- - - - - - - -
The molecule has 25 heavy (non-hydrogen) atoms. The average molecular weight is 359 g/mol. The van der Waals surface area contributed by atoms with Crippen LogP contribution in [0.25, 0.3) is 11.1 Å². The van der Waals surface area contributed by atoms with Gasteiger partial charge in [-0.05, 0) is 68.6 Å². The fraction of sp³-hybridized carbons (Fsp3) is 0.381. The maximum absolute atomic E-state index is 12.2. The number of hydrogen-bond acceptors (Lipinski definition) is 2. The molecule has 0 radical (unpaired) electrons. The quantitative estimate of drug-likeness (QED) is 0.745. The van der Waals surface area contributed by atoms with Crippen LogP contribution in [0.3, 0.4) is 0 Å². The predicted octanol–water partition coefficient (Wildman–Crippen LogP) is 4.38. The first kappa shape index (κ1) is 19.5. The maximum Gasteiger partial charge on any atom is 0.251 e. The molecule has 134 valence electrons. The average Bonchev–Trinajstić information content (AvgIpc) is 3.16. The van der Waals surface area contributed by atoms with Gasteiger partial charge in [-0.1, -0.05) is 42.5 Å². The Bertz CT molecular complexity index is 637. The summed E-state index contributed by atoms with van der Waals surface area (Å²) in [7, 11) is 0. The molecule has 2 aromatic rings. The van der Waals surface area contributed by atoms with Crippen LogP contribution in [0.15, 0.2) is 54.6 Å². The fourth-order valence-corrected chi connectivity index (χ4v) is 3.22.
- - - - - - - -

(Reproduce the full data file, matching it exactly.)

The molecule has 25 heavy (non-hydrogen) atoms. The average molecular weight is 359 g/mol. The van der Waals surface area contributed by atoms with Crippen LogP contribution in [0.25, 0.3) is 11.1 Å². The van der Waals surface area contributed by atoms with Gasteiger partial charge in [-0.05, 0) is 68.6 Å². The fraction of sp³-hybridized carbons (Fsp3) is 0.381. The maximum absolute atomic E-state index is 12.2. The number of hydrogen-bond acceptors (Lipinski definition) is 2. The molecule has 0 radical (unpaired) electrons. The quantitative estimate of drug-likeness (QED) is 0.745. The van der Waals surface area contributed by atoms with Crippen LogP contribution in [0.3, 0.4) is 0 Å². The predicted octanol–water partition coefficient (Wildman–Crippen LogP) is 4.38. The first kappa shape index (κ1) is 19.5. The maximum Gasteiger partial charge on any atom is 0.251 e. The molecule has 134 valence electrons. The average Bonchev–Trinajstić information content (AvgIpc) is 3.16. The van der Waals surface area contributed by atoms with Gasteiger partial charge in [-0.1, -0.05) is 42.5 Å². The Bertz CT molecular complexity index is 637. The summed E-state index contributed by atoms with van der Waals surface area (Å²) in [7, 11) is 0. The molecule has 2 aromatic rings. The van der Waals surface area contributed by atoms with Crippen LogP contribution in [0.15, 0.2) is 54.6 Å². The fourth-order valence-corrected chi connectivity index (χ4v) is 3.22.